To apply the chaise to use, it is placed upon the water with its seat portion submerged as shown in Figs. 4 and 5. The bather then may assume the position shown in Fig. 4 in which he sits upon the seat 22 with his legs dangling from the seat and with his back resting against the crossmember 12 which serves as a back rest. With the bather thus seated in a somewhat reclining position, he may float for as long a period as desired. The chaise is so proportioned that the bather may extend his arms over the pontoons 1t and 11 as indicated in Fig. 4. By moving his arms, hands and feet, the bather may propel himself along the water.

It is to be noted that the rest 20 is disposed entirely below the pontoons 10 and 11 so that it provides, in effect, a keel for stabilizing the chaise to prevent upsetting thereof. The chaise is further stabilized by the low center of gravity which is located at a considerable distance below the surface of the water when the bather is supported thereby. The aquatic supporting device thus is exceptionally safe in use. The pontoons and other hollow, buoyant parts, being constructed from sheet metal, instead of from rubber, plastic or other inflatable material, will withstand rough handling and abnormal stresses without damage which might cause leakage. To further guard against the escape of air and filling of the pontoons with water in the event of damage causing the appearance of a hole or crack, I may provide partitions 25 within the pontoons as shown in Fig. 4. Such partitions may serve as bulkheads in dividing the pontoons into a number of air-tight compartments. By this feature, should a pontoon be damaged and leak at one portion, the air within the remaining compartments will be sufiicient to maintain the chaise afloat.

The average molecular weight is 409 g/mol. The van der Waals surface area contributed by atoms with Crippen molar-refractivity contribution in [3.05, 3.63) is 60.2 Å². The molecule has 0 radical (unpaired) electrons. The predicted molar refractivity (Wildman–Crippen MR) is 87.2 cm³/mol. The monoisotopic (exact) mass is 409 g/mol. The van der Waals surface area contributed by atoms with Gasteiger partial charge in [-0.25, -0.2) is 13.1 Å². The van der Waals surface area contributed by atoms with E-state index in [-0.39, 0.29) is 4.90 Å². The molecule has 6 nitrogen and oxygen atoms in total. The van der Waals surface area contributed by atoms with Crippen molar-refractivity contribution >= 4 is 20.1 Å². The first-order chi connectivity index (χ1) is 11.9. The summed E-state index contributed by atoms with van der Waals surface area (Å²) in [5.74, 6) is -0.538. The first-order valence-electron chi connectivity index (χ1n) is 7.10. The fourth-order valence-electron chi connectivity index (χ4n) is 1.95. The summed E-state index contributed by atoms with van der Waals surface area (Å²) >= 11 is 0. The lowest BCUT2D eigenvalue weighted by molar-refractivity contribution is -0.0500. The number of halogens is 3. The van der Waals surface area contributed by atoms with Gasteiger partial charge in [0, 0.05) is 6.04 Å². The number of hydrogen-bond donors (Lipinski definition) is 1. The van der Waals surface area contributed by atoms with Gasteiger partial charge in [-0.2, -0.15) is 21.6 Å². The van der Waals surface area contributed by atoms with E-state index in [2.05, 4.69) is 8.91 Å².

The aquatic chair may also be used as shown in Fig. to support a bather in a somewhat prone position to enable him to swim in the water. In this case, the bather kneels upon the seat 22 with his chest resting upon the cross-member 12 and with his arms outstretched over the.

pontoons and 11 to propel himself and the support through the water.